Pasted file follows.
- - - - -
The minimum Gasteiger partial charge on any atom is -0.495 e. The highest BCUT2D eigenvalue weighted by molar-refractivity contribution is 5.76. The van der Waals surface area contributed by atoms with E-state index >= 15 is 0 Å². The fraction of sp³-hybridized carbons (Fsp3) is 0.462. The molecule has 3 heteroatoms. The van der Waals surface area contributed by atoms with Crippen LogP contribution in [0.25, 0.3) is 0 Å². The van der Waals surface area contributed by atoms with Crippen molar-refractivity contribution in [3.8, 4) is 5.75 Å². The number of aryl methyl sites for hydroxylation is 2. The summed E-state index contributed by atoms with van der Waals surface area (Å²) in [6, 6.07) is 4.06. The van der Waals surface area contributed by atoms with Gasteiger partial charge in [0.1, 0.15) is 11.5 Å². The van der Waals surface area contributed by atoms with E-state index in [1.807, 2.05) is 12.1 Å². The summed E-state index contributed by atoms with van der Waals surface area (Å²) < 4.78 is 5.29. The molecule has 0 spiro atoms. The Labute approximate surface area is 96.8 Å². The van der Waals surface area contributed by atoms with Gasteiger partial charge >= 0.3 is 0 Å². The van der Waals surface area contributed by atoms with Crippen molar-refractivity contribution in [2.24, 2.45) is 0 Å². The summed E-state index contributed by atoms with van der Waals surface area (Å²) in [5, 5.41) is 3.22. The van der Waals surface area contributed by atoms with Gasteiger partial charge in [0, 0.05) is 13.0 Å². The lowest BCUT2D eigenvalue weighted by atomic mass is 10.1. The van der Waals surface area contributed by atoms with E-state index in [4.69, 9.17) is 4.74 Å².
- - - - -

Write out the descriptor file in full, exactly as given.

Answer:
The minimum Gasteiger partial charge on any atom is -0.495 e. The highest BCUT2D eigenvalue weighted by molar-refractivity contribution is 5.76. The van der Waals surface area contributed by atoms with E-state index >= 15 is 0 Å². The fraction of sp³-hybridized carbons (Fsp3) is 0.462. The molecule has 3 heteroatoms. The van der Waals surface area contributed by atoms with Crippen LogP contribution in [0.25, 0.3) is 0 Å². The van der Waals surface area contributed by atoms with Crippen molar-refractivity contribution in [3.8, 4) is 5.75 Å². The number of aryl methyl sites for hydroxylation is 2. The summed E-state index contributed by atoms with van der Waals surface area (Å²) in [6, 6.07) is 4.06. The van der Waals surface area contributed by atoms with Gasteiger partial charge in [0.1, 0.15) is 11.5 Å². The van der Waals surface area contributed by atoms with E-state index in [1.807, 2.05) is 12.1 Å². The summed E-state index contributed by atoms with van der Waals surface area (Å²) < 4.78 is 5.29. The molecule has 0 spiro atoms. The Labute approximate surface area is 96.8 Å². The van der Waals surface area contributed by atoms with Gasteiger partial charge >= 0.3 is 0 Å². The van der Waals surface area contributed by atoms with Crippen molar-refractivity contribution in [2.24, 2.45) is 0 Å². The summed E-state index contributed by atoms with van der Waals surface area (Å²) in [5, 5.41) is 3.22. The van der Waals surface area contributed by atoms with Gasteiger partial charge in [0, 0.05) is 13.0 Å². The lowest BCUT2D eigenvalue weighted by atomic mass is 10.1. The van der Waals surface area contributed by atoms with E-state index in [4.69, 9.17) is 4.74 Å².